Executive Recruitment | Belfast | Northern Ireland

Visit to the Titanic Quarter, Belfast

Monday, October 18th, 2010

The last few weeks in Northern Ireland have seen numerous professional bodies and organisations arranging breakfasts, policy launches, Politician briefings, social / networking events and development interventions.  Following the summer the event programmes by these bodies are full and these events are coming thick and fast.

Most that the consultants from Gilpin have attended have been very good, informative and often entertaining. However, the most fascinating has been a recent visit to the Titanic Quarter, Belfast.

Organised by the IoD, the visit to Titanic Quarter presented a superb demonstration of a blend of history of a golden era in the industrial history of Northern Ireland with a vision of the future of the landscape where once thousands worked.  The Titanic Quarter includes already established developments such as the NI Science Park and.  When completed the whole area will be transformed and include living space, retail outlets, hotels, work space, a financial services centre amongst other attractions and landmark buildings.

The Titanic Signature Project is intended to open in time for the centenary of RMS Titanic in 2012 (actually on April Fools Day!) and those involved are determined and confident this deadline will be met.  The Titanic Signature Project is a central part to the whole Titanic Quarter and will a first class attraction and include presentations on the history of the Titanic set in the context of it originating from Belfast, and what this meant for the country.   The main focus will be on the maritime history of the city and specifically the Titanic which has obvious tourist appeal.

Artist's Impression of how the Titanic Signature Project will look from the north.
Artist’s Impression of how the Titanic Signature Project will look from the north.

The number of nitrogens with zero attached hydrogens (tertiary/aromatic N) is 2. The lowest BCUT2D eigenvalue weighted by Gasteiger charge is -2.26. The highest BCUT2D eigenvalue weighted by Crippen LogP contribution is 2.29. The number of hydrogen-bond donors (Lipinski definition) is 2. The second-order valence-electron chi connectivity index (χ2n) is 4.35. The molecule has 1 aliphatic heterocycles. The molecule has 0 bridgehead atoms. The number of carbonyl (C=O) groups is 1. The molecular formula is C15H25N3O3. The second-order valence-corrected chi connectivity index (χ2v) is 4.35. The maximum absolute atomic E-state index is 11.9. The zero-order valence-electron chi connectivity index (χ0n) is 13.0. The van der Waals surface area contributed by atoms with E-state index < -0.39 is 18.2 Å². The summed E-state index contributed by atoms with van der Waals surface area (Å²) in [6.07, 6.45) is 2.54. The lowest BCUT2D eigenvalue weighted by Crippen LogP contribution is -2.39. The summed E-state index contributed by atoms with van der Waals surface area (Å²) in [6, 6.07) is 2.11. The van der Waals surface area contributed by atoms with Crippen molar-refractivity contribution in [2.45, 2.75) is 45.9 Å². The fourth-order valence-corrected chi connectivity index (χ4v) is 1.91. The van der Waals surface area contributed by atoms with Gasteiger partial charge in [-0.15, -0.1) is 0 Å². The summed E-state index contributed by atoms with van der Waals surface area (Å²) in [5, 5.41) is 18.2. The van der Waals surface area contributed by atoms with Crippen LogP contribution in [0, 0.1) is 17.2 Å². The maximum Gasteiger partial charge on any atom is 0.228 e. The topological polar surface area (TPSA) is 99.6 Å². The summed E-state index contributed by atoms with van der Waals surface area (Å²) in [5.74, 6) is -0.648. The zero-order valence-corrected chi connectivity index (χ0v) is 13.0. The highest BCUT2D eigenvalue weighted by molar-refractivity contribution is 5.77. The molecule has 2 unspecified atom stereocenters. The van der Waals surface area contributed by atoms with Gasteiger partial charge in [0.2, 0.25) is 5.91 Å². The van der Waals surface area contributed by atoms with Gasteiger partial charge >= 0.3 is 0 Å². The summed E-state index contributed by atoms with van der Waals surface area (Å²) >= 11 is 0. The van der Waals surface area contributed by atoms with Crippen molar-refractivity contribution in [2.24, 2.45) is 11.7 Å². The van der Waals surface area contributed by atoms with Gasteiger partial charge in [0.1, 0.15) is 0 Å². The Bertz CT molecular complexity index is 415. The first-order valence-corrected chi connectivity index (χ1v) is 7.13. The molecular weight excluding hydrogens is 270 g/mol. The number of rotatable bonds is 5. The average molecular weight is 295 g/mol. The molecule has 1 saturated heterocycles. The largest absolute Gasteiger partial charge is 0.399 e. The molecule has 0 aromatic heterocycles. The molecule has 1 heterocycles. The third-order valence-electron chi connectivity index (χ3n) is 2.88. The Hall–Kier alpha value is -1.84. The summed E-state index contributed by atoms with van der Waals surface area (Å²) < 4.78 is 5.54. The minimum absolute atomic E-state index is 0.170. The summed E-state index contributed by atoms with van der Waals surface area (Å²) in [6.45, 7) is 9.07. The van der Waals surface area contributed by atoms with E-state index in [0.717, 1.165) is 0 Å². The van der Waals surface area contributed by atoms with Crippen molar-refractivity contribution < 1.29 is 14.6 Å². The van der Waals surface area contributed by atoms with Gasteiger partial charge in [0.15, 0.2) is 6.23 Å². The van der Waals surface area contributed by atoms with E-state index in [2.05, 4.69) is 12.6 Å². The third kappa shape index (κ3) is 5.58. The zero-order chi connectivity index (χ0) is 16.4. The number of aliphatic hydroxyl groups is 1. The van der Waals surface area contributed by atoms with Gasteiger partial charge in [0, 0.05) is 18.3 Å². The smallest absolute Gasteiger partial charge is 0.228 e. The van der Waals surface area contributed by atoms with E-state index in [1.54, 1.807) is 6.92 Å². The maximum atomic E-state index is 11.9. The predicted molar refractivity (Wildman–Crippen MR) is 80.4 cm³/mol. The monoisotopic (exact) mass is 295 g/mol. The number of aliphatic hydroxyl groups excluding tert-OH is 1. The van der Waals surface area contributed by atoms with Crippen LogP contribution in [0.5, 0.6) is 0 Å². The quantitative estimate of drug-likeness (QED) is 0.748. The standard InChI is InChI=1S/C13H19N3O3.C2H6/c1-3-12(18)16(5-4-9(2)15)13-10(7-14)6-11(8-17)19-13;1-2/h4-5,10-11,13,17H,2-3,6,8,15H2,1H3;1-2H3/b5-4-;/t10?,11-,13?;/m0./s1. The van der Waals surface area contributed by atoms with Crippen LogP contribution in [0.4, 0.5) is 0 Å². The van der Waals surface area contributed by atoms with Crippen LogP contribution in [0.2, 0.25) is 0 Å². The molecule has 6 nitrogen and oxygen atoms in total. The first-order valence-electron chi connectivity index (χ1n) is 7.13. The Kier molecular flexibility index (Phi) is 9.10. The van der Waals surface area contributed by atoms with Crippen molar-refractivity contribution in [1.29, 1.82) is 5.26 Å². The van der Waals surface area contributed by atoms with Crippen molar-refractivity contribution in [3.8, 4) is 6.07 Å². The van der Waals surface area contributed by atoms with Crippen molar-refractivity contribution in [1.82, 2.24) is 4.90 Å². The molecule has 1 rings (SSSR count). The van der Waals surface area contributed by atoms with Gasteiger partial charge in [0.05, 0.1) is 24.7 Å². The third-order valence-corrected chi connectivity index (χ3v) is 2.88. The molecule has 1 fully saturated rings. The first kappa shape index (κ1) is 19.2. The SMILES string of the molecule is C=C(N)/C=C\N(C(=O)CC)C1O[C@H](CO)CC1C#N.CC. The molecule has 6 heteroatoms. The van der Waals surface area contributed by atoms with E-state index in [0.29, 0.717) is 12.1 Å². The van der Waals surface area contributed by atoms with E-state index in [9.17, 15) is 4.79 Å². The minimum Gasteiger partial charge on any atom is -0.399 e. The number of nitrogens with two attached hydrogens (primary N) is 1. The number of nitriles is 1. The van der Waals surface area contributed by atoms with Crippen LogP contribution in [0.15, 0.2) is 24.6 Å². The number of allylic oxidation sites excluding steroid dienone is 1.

Titanic Signature Project Belfast under construction taken from the old H&W HQ to the south.

The presentation from key executives involved was delivered with pride in the past and passion for the future; emotions that were quite infectious as the plans were outlined and during the subsequent tour of the building (under construction) and surrounding area. We were then provided a tour of the area which started with a tour of the old Harland & Wolff HQ.  Sadly this  historic building is in a state of disrepair although the tour guide, who is a self-proclaimed “Titanorak”, enabled those present to grasp the enormity of the business that was being done in 1912 and the feats of engineering expertise that  marked H&W out as a world-class shipbuilder.  This experience was all delivered with an understanding of how the great and the good like Ismay, Pirrie, Andrews etc entertained guests like Kaiser Billy in the Boardroom prior to the launching of the Olympic  mixed in with tails of what working life at the yard was like for the thousands who laboured on the great ships.

Harland & Wolff Drawing Office where Thomas Andrews and his team of experts designed the world's greatest ships at the time.

The Titanic Dock Belfast (formerly the Thompson Dry Dock, a name with less tourist appeal) which holds 21 million gallons of water to float ships like RMS Titanic into it.

Titanic Pump House Belfast, which had the capacity to pump 21 m gallons of water out of the dock in approx 90 minutes so that work could be carried out on Olympic Class Ocean Liners

For any person interested in the martitime history of Belfast and how the future lanscape of Queen’s Island it is highly recommended to visit the area and take a tour with the excellent guides at the Titanic Dock & Pumphouse.

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